Jefferies Group Inc. (JEF) is one of the few remaining traditional investment banks that's unique attribute is its experienced personnel, led by its under-rated CEO Richard Handler. While the valuation might not be quite as attractive as some of its larger peers, this is a better run company in my estimation, and its smaller size should enable it to grow at a faster rate.
The company survived a near-death experience last year, when concerns about the European crisis hit its zenith and a misleading and flat-out inaccurate research report by Egan-Jones dramatized Jefferies credit risk. As an investment bank Jefferies provides fundamental research and trade execution in equity, equity-linked and fixed income securities, including bonds, mortgages, various types of loans, commodities, derivatives, and securities financing. In addition the company has a robust capital markets business that is well positioned in M&A, restructuring, and financial advice. Jefferies is also trying to grow its asset management services like some of the other larger banks. Because of the dismal economic environment Jefferies' core businesses have posted very average returns. As the world keeps on turning and as economic growth eventually musters steam, Jefferies earnings per share and valuation are likely to climb significantly.
In fiscal year 2011 Jefferies posted revenues in excess of $2.5 billion, net income to common shareholders of $285MM and EPS of $1.28. While these numbers were far from stellar, when one thinks back to the environment post MF Global when Jefferies was looked at as the next domino to fall, it was truly a testament to excellent management that the company was able to emerge from the crisis profitably, and ultimately end up as a "White Knight" for Knight Capital Group Inc. (NYSE:KCG) this year. The company survived by providing unparalleled transparency of trading positions and liquidity, reducing leverage, and through articulating effectively that the hysteria generated by the erroneous Egan-Jones report was not warranted based on the actual positions. Due to the consolidation in the investment banking industry, and investments to increase staffing, Jefferies is winning market share in most of its primary businesses. Because it's not a traditional bank, Jefferies hasn't seen the benefit of increased mortgage refinancing or reductions in loss provisioning which have helped other banks earnings, just as they hurt these banks to a far greater proportion than Jefferies during the financial crisis. For Jefferies' true earnings power to shine, capital markets activity must pick up steam. That means more M&A, more IPOs and increased trading volumes. While it isn't likely to get too much better in the short-term, this uncertainty is why the investor has the opportunity to acquire this solid firm at a bargain price.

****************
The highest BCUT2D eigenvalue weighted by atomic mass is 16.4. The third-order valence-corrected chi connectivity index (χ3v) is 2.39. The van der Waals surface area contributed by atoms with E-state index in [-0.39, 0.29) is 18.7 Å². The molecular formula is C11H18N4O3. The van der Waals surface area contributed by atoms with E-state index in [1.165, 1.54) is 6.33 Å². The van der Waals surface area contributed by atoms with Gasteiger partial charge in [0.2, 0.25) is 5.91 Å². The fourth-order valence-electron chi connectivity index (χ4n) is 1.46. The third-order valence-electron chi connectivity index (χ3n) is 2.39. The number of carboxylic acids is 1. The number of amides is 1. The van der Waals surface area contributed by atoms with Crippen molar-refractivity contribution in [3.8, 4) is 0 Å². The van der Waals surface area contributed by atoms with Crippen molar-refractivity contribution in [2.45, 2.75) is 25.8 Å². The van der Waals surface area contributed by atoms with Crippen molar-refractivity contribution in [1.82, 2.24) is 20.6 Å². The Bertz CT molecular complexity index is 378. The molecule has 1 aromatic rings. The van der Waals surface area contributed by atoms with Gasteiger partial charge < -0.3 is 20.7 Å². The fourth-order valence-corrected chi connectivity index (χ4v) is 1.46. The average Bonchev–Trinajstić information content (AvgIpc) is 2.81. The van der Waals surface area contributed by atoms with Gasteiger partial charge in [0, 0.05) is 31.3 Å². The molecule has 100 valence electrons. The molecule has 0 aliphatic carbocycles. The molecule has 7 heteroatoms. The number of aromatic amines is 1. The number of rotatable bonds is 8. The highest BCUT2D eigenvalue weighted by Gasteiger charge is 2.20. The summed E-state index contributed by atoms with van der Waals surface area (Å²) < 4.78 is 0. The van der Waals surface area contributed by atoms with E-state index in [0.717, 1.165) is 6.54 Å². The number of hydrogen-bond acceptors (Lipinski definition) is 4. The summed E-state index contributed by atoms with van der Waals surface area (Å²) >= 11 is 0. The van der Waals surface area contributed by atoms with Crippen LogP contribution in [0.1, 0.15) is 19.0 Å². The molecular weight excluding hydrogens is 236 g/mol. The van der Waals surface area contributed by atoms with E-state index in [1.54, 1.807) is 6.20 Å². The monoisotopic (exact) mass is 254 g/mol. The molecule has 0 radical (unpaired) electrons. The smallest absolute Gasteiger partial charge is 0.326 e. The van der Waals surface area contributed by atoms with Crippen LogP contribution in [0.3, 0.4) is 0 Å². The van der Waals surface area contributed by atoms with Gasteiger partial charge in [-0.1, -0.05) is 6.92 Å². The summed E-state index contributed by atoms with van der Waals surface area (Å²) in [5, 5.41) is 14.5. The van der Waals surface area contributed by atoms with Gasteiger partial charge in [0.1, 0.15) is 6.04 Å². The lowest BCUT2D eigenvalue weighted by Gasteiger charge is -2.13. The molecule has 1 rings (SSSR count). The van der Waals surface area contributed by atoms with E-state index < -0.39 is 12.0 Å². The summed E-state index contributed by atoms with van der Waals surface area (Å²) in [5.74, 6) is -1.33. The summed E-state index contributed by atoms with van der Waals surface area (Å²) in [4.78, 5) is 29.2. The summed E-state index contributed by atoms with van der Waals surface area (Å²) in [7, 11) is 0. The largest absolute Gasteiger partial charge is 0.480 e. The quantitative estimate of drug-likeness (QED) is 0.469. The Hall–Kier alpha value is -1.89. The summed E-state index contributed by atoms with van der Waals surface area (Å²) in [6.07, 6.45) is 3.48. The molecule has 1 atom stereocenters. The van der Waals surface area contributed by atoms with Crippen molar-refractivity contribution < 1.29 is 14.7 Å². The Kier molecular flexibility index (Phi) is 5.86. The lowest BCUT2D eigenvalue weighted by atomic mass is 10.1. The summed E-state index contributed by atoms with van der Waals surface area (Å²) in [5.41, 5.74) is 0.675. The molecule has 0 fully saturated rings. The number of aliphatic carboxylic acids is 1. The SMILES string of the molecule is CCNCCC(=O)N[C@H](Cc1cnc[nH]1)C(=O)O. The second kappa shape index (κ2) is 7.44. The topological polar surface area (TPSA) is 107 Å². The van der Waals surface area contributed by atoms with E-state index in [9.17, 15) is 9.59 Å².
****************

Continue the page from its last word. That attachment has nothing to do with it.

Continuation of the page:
Jefferies 3rd quarter earnings were only fair at best. The company had net revenues of $739MM, net income to common shareholders of $70MM, and earnings per share of $0.31. Jefferies engineered a very lucrative restructuring for Knight Capital Group where it gained a large ownership position, and its impact to net revenues and EPS was $103MM and $0.08 respectively. Market making has always been a core competency of Jefferies, so while the business might not be as lucrative as it once was, the relationship with Knight should work out quite well primarily due to the bargain purchase price. Investment Banking revenues were $260MM compared to $294MM in the 3rd quarter of 2011. Capital Markets revenues were $127MM and M&A and Advisory revenues were $133MM. Fixed Income revenues were $266MM, up dramatically from $33MM a year ago when concerns about Europe froze up market activity. Equities net revenues were $210MM including Knight Capital Group.